In this paper we will discuss cross-linguistic variation in semantic entailment patterns in causative alternations. Previous work has probed this issue with data from elicited semantic judgements on paired linguistic forms, often involving linguistic negation and contradiction. We contribute to the debate in the form of a related psycholinguistic experiment that taps into direct judgements of truth conditions based on visualized scenarios. The stimulus consisted of video sequences of agents causing events, and the task involved answering a Yes-No question based on the anticausative/inchoative alternant. We were therefore able to test two languages, Norwegian and English, with the very same stimuli and directly compare the judgements. Based on our results, we will argue that the causative alternation is qualitatively different in the two languages. More specifically, the results support an entailment relation between the causative and its anticausative counterpart in English, as predicted by the whole class of “causer-less” analyses (Levin and Rappaport Hovav 1995, Ramchand 2008, Reinhart and Siloni 2005) in the literature. In contrast to this, our results support a reflexive analysis of anticausatives in Norwegian (Chierchia 2004, Koontz-Garboden 2009), where no such entailment holds.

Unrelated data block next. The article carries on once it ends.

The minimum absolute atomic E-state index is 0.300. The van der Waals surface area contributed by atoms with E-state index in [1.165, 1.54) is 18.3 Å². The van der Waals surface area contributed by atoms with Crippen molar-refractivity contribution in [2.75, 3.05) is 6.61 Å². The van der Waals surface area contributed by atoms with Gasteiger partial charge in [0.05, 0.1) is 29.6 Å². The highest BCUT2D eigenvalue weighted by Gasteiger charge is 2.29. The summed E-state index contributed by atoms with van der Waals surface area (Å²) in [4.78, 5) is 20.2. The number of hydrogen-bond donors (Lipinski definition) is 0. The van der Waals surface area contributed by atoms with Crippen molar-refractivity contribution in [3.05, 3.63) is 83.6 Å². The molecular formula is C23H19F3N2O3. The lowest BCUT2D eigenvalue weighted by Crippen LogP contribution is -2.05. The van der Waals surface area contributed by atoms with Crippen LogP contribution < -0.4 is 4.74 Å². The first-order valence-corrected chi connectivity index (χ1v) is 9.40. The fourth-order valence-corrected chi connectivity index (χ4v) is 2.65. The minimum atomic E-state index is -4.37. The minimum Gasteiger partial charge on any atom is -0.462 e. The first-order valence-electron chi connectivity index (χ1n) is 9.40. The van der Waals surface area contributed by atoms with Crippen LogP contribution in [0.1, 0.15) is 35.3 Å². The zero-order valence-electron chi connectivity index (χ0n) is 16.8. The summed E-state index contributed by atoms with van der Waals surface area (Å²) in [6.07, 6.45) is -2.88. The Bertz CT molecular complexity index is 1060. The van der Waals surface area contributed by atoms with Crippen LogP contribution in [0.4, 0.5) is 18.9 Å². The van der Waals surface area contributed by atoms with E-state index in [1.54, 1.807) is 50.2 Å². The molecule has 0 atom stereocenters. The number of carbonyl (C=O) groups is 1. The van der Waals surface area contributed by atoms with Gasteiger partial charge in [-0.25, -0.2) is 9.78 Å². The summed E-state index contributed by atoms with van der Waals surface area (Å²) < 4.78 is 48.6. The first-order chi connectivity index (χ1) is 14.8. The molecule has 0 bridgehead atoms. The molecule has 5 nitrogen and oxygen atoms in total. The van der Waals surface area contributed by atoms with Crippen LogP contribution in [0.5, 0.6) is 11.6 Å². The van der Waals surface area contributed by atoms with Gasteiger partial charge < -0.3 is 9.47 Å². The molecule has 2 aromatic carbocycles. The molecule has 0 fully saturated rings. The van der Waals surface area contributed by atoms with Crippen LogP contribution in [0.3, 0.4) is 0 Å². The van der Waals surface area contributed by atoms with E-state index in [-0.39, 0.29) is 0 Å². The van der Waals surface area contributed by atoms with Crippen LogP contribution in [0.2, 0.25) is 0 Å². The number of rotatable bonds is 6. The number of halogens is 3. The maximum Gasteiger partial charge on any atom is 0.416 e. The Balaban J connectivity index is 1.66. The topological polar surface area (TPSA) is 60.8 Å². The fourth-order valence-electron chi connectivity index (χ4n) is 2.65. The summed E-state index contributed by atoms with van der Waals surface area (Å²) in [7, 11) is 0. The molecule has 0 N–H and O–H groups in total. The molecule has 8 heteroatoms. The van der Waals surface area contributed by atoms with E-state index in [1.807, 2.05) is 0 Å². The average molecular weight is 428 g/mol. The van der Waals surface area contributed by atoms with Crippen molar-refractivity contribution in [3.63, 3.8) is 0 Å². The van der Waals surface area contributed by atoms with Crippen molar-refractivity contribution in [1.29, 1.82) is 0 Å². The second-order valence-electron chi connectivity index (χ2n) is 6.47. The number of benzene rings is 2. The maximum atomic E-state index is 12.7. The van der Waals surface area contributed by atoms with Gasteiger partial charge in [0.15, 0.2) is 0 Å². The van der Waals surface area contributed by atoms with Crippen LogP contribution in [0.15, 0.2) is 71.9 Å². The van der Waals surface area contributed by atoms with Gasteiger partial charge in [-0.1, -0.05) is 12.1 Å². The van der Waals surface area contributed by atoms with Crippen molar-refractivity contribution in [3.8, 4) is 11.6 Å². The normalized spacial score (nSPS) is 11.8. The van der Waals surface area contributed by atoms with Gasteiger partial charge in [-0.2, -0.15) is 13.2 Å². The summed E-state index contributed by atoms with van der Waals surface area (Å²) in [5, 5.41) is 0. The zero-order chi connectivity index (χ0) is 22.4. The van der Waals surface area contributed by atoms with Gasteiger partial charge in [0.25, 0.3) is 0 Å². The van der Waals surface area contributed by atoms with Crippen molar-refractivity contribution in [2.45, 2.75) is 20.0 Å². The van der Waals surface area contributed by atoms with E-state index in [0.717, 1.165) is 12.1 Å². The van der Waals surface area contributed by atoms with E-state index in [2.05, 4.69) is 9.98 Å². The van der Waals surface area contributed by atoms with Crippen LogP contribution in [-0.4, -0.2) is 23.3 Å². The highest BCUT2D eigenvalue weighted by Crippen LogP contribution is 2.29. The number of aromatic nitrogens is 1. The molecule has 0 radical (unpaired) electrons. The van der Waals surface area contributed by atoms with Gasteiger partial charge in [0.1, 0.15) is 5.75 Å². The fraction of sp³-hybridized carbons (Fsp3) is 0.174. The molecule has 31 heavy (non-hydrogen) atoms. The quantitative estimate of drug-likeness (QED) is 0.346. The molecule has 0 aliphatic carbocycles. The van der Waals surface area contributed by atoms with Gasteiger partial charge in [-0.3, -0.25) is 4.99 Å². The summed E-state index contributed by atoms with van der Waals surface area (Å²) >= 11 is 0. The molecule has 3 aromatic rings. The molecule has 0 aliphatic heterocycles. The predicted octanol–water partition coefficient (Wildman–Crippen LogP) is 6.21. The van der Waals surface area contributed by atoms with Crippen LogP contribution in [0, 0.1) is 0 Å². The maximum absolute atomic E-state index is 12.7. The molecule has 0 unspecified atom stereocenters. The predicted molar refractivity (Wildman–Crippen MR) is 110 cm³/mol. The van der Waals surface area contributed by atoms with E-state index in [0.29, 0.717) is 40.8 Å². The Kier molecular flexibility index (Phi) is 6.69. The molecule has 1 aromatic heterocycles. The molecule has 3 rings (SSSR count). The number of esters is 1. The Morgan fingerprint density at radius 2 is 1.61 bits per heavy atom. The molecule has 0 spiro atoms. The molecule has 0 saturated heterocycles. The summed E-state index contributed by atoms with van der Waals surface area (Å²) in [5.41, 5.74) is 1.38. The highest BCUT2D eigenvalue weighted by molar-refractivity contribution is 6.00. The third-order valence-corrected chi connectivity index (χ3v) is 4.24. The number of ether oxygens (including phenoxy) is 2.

|Number of pages||30|
|Journal||Glossa: A Journal of General Linguistics|
|Publication status||Published - 29 Nov 2016|
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- School of Philosophy, Psychology and Language Sciences - Personal Chair of Speech, Language and Cognition
- Edinburgh Neuroscience
Person: Academic: Research Active